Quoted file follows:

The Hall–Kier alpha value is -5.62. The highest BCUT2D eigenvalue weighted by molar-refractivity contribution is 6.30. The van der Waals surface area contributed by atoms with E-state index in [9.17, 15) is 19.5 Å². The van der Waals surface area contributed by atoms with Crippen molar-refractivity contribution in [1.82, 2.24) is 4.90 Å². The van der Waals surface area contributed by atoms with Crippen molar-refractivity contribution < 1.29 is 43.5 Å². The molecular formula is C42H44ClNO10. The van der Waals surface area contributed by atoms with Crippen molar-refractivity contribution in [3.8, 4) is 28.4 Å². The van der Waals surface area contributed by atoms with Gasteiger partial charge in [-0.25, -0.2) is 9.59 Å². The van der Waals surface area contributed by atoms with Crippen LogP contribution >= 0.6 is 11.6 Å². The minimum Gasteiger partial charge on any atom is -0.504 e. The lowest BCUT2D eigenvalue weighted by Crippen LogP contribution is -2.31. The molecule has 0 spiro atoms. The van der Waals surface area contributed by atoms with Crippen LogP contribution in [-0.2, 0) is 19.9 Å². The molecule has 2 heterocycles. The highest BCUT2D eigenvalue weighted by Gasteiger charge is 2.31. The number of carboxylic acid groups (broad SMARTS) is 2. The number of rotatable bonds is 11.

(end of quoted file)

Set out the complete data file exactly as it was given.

The Hall–Kier alpha value is -5.62. The highest BCUT2D eigenvalue weighted by molar-refractivity contribution is 6.30. The van der Waals surface area contributed by atoms with E-state index in [9.17, 15) is 19.5 Å². The van der Waals surface area contributed by atoms with Crippen molar-refractivity contribution in [1.82, 2.24) is 4.90 Å². The van der Waals surface area contributed by atoms with Crippen molar-refractivity contribution < 1.29 is 43.5 Å². The molecular formula is C42H44ClNO10. The van der Waals surface area contributed by atoms with Crippen molar-refractivity contribution in [3.8, 4) is 28.4 Å². The van der Waals surface area contributed by atoms with Gasteiger partial charge in [-0.25, -0.2) is 9.59 Å². The van der Waals surface area contributed by atoms with Crippen LogP contribution >= 0.6 is 11.6 Å². The minimum Gasteiger partial charge on any atom is -0.504 e. The lowest BCUT2D eigenvalue weighted by Crippen LogP contribution is -2.31. The molecule has 0 spiro atoms. The van der Waals surface area contributed by atoms with Crippen LogP contribution in [-0.2, 0) is 19.9 Å². The molecule has 2 heterocycles. The highest BCUT2D eigenvalue weighted by Gasteiger charge is 2.31. The number of carboxylic acid groups (broad SMARTS) is 2. The number of rotatable bonds is 11.